DARPA looks for new NICs to speed up networks

The creator of the Internet now looks to speed it up by unclogging network bottlenecks.

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The government agency that gave us the Internet 50 years ago is now looking to drastically increase network speed to address bottlenecks and chokepoints for compute-intensive applications.

The Defense Advanced Research Projects Agency (DARPA), an arm of the Pentagon, has unveiled a computing initiative, one of many, that will attempt to overhaul the network stack and interfaces that cannot keep up with high-end processors and are often the choke point for data-driven applications.

The DARPA initiative, Fast Network Interface Cards, or FastNICs, aims to boost network performance by a factor of 100 through a clean-slate transformation of the network stack from the application to the system software layers running on top of steadily faster hardware. DARPA is soliciting proposals from networking vendors. .

“The true bottleneck for processor throughput is the network interface used to connect a machine to an external network, such as an Ethernet, therefore severely limiting a processor’s data ingest capability,” said Dr. Jonathan Smith, a program manager in DARPA’s Information Innovation Office (I2O) in a statement.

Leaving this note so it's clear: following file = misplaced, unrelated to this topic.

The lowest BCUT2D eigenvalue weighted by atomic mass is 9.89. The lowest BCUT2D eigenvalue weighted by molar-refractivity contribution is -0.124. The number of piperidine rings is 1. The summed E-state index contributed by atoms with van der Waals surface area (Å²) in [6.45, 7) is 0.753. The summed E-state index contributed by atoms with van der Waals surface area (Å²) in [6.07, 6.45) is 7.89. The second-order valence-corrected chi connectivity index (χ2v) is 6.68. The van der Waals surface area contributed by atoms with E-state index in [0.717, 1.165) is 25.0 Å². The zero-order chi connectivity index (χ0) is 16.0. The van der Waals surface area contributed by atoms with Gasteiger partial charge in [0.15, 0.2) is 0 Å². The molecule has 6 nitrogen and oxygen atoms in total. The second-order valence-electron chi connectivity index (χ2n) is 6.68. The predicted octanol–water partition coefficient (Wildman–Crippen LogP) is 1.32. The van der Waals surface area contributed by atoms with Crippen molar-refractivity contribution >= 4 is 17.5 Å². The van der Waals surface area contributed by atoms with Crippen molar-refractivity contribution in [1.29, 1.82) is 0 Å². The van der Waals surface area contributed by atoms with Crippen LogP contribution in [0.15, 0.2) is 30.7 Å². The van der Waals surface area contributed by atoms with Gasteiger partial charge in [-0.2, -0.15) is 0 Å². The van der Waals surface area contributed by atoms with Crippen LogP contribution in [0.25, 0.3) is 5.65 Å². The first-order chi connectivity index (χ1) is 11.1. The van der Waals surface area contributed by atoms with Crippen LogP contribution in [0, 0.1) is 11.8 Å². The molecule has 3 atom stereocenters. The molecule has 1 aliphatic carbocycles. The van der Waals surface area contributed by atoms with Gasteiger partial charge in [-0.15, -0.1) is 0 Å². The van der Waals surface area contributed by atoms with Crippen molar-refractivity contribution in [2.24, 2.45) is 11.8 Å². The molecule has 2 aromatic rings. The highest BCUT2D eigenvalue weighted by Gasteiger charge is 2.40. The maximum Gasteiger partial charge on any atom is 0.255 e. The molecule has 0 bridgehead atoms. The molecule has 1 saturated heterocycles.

“Today, network throughput on state-of-the-art technology is about 1014 bits per second (bps) and data is processed in aggregate at about 1014 bps. Current stacks deliver only about 1010 to 1011 bps application throughputs,” he added.

Many other elements of server design have seen leaps in performance, like memory, meshes, NVMe-over-Fabric, and PCI Express, but networking speed has been something of a laggard, getting minor bumps in speed and throughput by comparison. The fact is we’re still using Ethernet as our network protocol 56 years after Bob Metcalf invented it at Xerox PARC.

So DARPA’s program managers are using an approach that reworks existing network architectures. The FastNICs programs will select a challenge application and provide it with the hardware support it needs, operating system software, and application interfaces that will enable an overall system acceleration that comes from having faster NICs.

Researchers will design, implement, and demonstrate 10 Tbps network interface hardware using existing or road-mapped hardware interfaces. The hardware solutions must attach to servers via one or more industry-standard interface points, such as I/O buses, multiprocessor interconnection networks and memory slots to support the rapid transition of FastNICs technology.

“It starts with the hardware; if you cannot get that right, you are stuck. Software can’t make things faster than the physical layer will allow so we have to first change the physical layer,” said Smith.

The next step would be developing system software to manage FastNICs hardware. The open-source software based on at least one open-source OS would enable faster, parallel data transfer between network hardware and applications.

Details on the proposal can be found here.

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